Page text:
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Improved productivity from employees who are comfortable and healthy.

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Improved quality of work from employees who are taken care of by their employer.

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Improved engagement from employees who feel connected with their employer.

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A better safety culture leading to the longevity of staff and good workplace reputation.

Our experienced trainers work with you to identify your needs, which may involve workplace assessments, practical activities and case studies resulting in training that is highly relevant for your workers.

Training is an investment in your people and your business. Our ergonomic assessments and training services will help you and your workers to understand and comply with WHS legislation and encourages a healthy and productive workforce.

An ergonomic assessment is an assessment of an individual worker’s working set up and environment. Ergonomic assessment have to be individualised, because every person is different.

When one of our allied health professional conducts ergonomic assessments at your workplace, they will do so with each employee. Depending on the number of employees you have, and the complexity of their needs, ergonomic assessments can take as little as 1 hour.

We recommend accompanying our ergonomic assessments with ergonomic training at your workplace to make the most of your time, resources and budget.

How long does an ergonomic assessment take?

The length of time training takes depends on each customer and their needs. Factors including workforce size, location and industry specifics are all considered when tailoring training to clients.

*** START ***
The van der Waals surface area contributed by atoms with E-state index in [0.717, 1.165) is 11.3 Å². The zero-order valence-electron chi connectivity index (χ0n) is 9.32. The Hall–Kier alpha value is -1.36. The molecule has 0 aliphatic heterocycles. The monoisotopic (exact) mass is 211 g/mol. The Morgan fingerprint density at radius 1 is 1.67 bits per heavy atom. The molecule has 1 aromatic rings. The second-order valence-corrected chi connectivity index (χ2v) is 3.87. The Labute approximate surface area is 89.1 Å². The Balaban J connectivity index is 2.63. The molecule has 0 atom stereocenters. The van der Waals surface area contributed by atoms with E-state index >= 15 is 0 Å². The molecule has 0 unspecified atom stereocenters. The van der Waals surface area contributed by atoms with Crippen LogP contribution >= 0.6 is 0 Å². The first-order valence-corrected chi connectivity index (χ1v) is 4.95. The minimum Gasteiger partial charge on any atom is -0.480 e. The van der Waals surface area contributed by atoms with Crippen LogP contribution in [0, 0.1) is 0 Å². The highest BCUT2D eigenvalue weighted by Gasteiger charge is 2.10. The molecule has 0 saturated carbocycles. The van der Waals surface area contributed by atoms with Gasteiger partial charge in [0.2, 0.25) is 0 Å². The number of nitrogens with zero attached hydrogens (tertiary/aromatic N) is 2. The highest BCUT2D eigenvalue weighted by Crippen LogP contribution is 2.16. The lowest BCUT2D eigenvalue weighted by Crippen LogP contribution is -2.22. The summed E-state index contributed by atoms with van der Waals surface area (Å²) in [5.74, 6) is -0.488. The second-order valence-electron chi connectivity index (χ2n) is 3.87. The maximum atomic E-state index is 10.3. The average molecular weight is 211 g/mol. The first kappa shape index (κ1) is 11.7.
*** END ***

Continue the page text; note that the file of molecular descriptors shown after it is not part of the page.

Generally, training can take from 1 hour to 1 day, depending on the workplace. Ergonomic assessment are individualised, because every person is different. To make sure the best ergonomic assessment can be given to each employee, we recommend our full day course to get the most out of the assessments and training.

How long does ergonomic training take?

Our qualified allied health professionals come to your workplace to conduct specialised ergonomic assessments and training sessions with your staff. It is vital that an ergonomic assessment is conducted at your workplace as this is an assessment of your employee’s work stations in real time.

Find out more about the importance of ergonomic assessments.

Where does ergonomic training take place?

Ergonomic tips and tricks

Ergonomics doesn’t have to be complicated. We encourage staff to do these simple things to improve posture and overall health at work.

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Keep moving

Change your posture frequently to minimise fatigue. Consider an adjustable standing desk 

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Take a break

Take short, frequent breaks where you move around, and mix up your tasks during the day. This encourages the use of different muscle groups.

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Stretch

Stretching your shoulders, back, neck, wrists and ankles is recommended several times each day.